Hot and sour soup {pressure cooker/Instant Pot}

I’m not the biggest fan of soups, but sometimes I’ll surprise myself and get a craving for a cleansing soup like hot and sour.

You can make this in a regular saucepan instead of a pressure cooker – it will take longer than five minutes to get the soup really flavoursome by going way of conventional cooking.

I was originally going to use bok choy in this soup, but I had a beautiful fresh bunch of gai lan (Chinese broccoli) and at the last minute, I decided to use it instead. While you could swap the gai lan out for another Asian green like pak choy or bok choy, gai lan really makes it special. It’s a seriously underrated vegetable that deserves some time in the spotlight.

Pressure cooker/Instant Pot hot and sour soup
Serves 4

1.5L vegetable stock
1 c dried shiitake mushrooms
3 garlic cloves
1 thumb-sized piece of ginger, sliced
1/4 c gluten-free soy sauce
1 tsp dried chilli flakes
1 tsp honey
1/2 tsp white pepper
1/2 tsp sesame oil
150g tofu, sliced into squares and baked for 15 minutes
50g firm tofu, roughly thickly grated
1/2 carrot, julienned
Bunch of gai lan (Chinese broccoli), stalks trimmed
1/2 c rinsed bamboo shoots (optional)
Pinch of salt
1/4 distilled white vinegar
3 spring onions, sliced

Put all ingredients excluding white vinegar and spring onions into pressure cooker. Bring to pressure and keep it at pressure for five minutes.

Release pressure then add white vinegar and spring onions. Stir and ladle soup into bowls.

Advertisements

30-minute one-pot dal with quick pickled onion

Another dal recipe I hear you say? Look, my tarka dal and hidden veg dal are both delicious, but this recipe is ‘the one’ for when you want something delicious but don’t want to spend much time in the kitchen.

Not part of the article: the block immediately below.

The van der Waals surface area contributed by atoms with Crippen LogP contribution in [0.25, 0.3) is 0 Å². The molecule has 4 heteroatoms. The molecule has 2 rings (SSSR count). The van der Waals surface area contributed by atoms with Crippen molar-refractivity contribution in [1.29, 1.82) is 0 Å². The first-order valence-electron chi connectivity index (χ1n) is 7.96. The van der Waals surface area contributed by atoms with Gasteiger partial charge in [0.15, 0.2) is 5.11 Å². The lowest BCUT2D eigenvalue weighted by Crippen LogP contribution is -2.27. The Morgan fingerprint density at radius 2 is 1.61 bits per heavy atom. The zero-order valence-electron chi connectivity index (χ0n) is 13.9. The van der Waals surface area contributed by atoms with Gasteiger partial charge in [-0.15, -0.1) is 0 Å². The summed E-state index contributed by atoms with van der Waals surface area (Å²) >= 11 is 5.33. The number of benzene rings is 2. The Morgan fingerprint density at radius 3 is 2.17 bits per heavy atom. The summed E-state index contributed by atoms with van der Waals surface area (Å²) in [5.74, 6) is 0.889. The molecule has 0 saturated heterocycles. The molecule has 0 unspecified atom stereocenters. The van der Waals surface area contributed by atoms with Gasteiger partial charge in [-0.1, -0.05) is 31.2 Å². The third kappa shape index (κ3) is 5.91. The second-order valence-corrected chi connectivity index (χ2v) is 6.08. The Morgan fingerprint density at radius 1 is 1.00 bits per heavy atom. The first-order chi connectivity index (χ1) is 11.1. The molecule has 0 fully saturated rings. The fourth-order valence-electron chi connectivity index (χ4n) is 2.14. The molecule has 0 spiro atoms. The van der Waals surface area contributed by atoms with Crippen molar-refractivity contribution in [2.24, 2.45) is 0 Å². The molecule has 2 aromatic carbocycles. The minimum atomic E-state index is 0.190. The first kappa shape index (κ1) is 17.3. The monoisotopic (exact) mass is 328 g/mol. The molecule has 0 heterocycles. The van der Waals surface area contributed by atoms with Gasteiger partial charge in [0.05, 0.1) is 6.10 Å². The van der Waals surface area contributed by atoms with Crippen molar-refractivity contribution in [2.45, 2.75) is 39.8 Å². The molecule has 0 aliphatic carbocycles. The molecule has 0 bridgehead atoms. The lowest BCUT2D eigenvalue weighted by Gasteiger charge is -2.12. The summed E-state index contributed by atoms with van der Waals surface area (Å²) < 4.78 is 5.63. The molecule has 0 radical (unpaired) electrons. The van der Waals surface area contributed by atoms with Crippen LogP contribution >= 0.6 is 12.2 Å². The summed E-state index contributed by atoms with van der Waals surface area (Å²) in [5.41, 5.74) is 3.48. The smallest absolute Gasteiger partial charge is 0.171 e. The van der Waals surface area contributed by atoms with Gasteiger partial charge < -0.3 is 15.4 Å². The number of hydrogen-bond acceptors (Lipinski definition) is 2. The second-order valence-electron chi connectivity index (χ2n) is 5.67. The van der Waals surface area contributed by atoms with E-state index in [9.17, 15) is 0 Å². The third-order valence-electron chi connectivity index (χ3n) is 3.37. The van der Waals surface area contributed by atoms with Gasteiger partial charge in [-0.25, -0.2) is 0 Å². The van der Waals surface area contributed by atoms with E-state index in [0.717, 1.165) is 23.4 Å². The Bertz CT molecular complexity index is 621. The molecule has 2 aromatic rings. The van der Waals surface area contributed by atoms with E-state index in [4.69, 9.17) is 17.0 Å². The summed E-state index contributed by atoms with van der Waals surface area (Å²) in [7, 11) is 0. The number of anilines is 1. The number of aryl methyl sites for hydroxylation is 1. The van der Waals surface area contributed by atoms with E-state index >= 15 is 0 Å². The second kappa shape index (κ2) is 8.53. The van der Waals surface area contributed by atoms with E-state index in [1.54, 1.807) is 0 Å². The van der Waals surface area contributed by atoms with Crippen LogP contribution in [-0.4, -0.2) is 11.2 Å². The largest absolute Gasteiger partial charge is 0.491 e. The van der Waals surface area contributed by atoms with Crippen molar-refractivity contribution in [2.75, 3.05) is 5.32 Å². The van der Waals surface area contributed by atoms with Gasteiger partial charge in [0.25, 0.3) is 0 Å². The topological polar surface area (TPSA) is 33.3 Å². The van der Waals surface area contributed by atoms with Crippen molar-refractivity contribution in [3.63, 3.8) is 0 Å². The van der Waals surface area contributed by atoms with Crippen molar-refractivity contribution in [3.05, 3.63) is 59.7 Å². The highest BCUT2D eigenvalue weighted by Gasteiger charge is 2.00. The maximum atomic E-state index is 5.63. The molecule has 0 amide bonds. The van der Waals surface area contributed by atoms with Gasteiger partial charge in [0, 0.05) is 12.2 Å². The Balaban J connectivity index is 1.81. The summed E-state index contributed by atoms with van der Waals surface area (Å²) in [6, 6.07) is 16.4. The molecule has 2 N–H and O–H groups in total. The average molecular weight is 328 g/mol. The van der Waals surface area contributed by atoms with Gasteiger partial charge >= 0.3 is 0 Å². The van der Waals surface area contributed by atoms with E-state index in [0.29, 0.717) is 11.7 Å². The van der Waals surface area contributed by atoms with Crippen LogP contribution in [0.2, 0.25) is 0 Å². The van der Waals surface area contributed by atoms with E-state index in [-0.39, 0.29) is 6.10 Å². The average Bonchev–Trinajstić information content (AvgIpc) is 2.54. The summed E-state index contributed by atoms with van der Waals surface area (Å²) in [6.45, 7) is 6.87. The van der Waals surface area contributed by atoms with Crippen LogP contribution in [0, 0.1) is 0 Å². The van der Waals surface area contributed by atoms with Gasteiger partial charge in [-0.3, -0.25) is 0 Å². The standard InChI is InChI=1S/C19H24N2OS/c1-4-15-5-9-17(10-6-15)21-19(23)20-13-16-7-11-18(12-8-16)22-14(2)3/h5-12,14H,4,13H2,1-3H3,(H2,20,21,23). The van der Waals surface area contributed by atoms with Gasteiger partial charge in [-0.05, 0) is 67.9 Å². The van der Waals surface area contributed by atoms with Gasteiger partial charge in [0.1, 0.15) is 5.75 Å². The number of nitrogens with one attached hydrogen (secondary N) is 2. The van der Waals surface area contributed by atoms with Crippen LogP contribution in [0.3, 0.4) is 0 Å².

So, before you open UberEats to order dinner tonight, check your pantry. Pretty much every ingredient in this dish is a kitchen pantry staple. And all you need to do is put everything in a saucepan, so it can do it’s thing.

I’ve also done this one in my pressure cooker and it worked a treat. I cooked it for about 4-5 minutes at pressure.

30-minute one-pot dal with quick pickled onion
Serves 4-6

For the dal
1 1/3 cups red split lentils
1 tbsp curry powder
1 tbsp dried diced onion
1 tbsp dried garlic granules
1 tbsp vegetable stock powder
1 tsp red chilli flakes
1 tsp salt, or more to taste
4 cups filtered water
400ml coconut milk
Basmati rice, to serve

For the pickled onion
1 large red onion, finely sliced
Zest and juice of 1 lime

To make the dal, add all ingredients to a large saucepan and turn on the heat. Bring to the boil then cook over a medium heat for 20-30 minutes until dal has broken down.

While the dal is cooking, place the onion, lime juice and lime zest in a large bowl. Massage the onion with your hands until the onion starts to soften from the acid in the lime juice, about 3-5 minutes. Set aside.

Serve dal with basmati rice and top with quick pickled onion.


Falafel nourish bowl

Earlier this year, I was housebound with a hand injury that made it difficult for me to do things like put toothpaste on my toothbrush and button up my jeans. It didn’t help that my partner travelled to Melbourne, leaving me to manage the household and look after our mischievous puppy (who enjoys being particularly naughty when it’s just the two of us. Sigh) as well as cook and clean up after myself. It had its challenges, but here I am on the other side, relatively unscathed.

While I was off work, one pot wonders were all I could whip up. But I was dreaming of nourish bowls after having enjoyed a few good ones over summer break.

As soon as I could muster the strength, I made this falafel nourish bowl. At the time I wasn’t sure if it was really good, or whether I just thought that because it satisfied the craving that burned within. I can confirm it’s definitely the former – this nourish bowl is really good. (And really filling).

Falafel nourish bowl
Makes 4 bowls

For the falafel
180g dry chickpeas, soaked overnight, drained and rinsed
1/2 red onion
2 garlic cloves
1/2 cup flat leaf parsley
1/2 cup coriander
1 tbsp besan flour
1 tsp cumin
1 tsp coriander powder
Salt and pepper, to taste

For the fresh tomato salsa